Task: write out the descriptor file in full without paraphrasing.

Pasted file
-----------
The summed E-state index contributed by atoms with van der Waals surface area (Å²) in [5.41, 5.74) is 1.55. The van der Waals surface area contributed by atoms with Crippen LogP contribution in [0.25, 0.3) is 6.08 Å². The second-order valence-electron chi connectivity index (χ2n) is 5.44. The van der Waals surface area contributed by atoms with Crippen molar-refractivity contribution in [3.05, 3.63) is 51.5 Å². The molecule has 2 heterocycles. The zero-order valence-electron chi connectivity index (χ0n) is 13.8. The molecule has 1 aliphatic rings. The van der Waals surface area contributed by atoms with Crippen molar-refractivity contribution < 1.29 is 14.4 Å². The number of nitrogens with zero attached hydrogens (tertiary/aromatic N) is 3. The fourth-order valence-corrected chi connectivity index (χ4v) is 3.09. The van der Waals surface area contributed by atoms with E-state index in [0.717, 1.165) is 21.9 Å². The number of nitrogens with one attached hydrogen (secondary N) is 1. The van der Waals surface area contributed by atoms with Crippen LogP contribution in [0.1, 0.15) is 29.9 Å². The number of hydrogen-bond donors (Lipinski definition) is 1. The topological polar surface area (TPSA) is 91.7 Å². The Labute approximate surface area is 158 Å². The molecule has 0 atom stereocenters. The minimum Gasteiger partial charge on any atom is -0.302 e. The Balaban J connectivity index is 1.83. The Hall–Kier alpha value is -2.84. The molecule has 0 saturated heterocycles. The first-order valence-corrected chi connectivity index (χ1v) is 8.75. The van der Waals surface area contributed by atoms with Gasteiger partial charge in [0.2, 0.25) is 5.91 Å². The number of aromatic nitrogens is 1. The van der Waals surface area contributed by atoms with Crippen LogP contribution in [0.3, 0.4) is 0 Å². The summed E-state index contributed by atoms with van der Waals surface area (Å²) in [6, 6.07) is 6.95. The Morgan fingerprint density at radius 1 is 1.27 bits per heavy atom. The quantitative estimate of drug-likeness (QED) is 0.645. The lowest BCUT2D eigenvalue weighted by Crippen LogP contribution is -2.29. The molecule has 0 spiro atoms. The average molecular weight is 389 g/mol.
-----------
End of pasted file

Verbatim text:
The summed E-state index contributed by atoms with van der Waals surface area (Å²) in [5.41, 5.74) is 1.55. The van der Waals surface area contributed by atoms with Crippen LogP contribution in [0.25, 0.3) is 6.08 Å². The second-order valence-electron chi connectivity index (χ2n) is 5.44. The van der Waals surface area contributed by atoms with Crippen molar-refractivity contribution in [3.05, 3.63) is 51.5 Å². The molecule has 2 heterocycles. The zero-order valence-electron chi connectivity index (χ0n) is 13.8. The molecule has 1 aliphatic rings. The van der Waals surface area contributed by atoms with Crippen molar-refractivity contribution < 1.29 is 14.4 Å². The number of nitrogens with zero attached hydrogens (tertiary/aromatic N) is 3. The fourth-order valence-corrected chi connectivity index (χ4v) is 3.09. The van der Waals surface area contributed by atoms with E-state index in [0.717, 1.165) is 21.9 Å². The number of nitrogens with one attached hydrogen (secondary N) is 1. The van der Waals surface area contributed by atoms with Crippen LogP contribution in [0.1, 0.15) is 29.9 Å². The number of hydrogen-bond donors (Lipinski definition) is 1. The topological polar surface area (TPSA) is 91.7 Å². The Labute approximate surface area is 158 Å². The molecule has 0 atom stereocenters. The minimum Gasteiger partial charge on any atom is -0.302 e. The Balaban J connectivity index is 1.83. The Hall–Kier alpha value is -2.84. The molecule has 0 saturated heterocycles. The first-order valence-corrected chi connectivity index (χ1v) is 8.75. The van der Waals surface area contributed by atoms with Gasteiger partial charge in [0.2, 0.25) is 5.91 Å². The number of aromatic nitrogens is 1. The van der Waals surface area contributed by atoms with Crippen LogP contribution in [0.3, 0.4) is 0 Å². The summed E-state index contributed by atoms with van der Waals surface area (Å²) in [6, 6.07) is 6.95. The Morgan fingerprint density at radius 1 is 1.27 bits per heavy atom. The quantitative estimate of drug-likeness (QED) is 0.645. The lowest BCUT2D eigenvalue weighted by Crippen LogP contribution is -2.29. The molecule has 0 spiro atoms. The average molecular weight is 389 g/mol.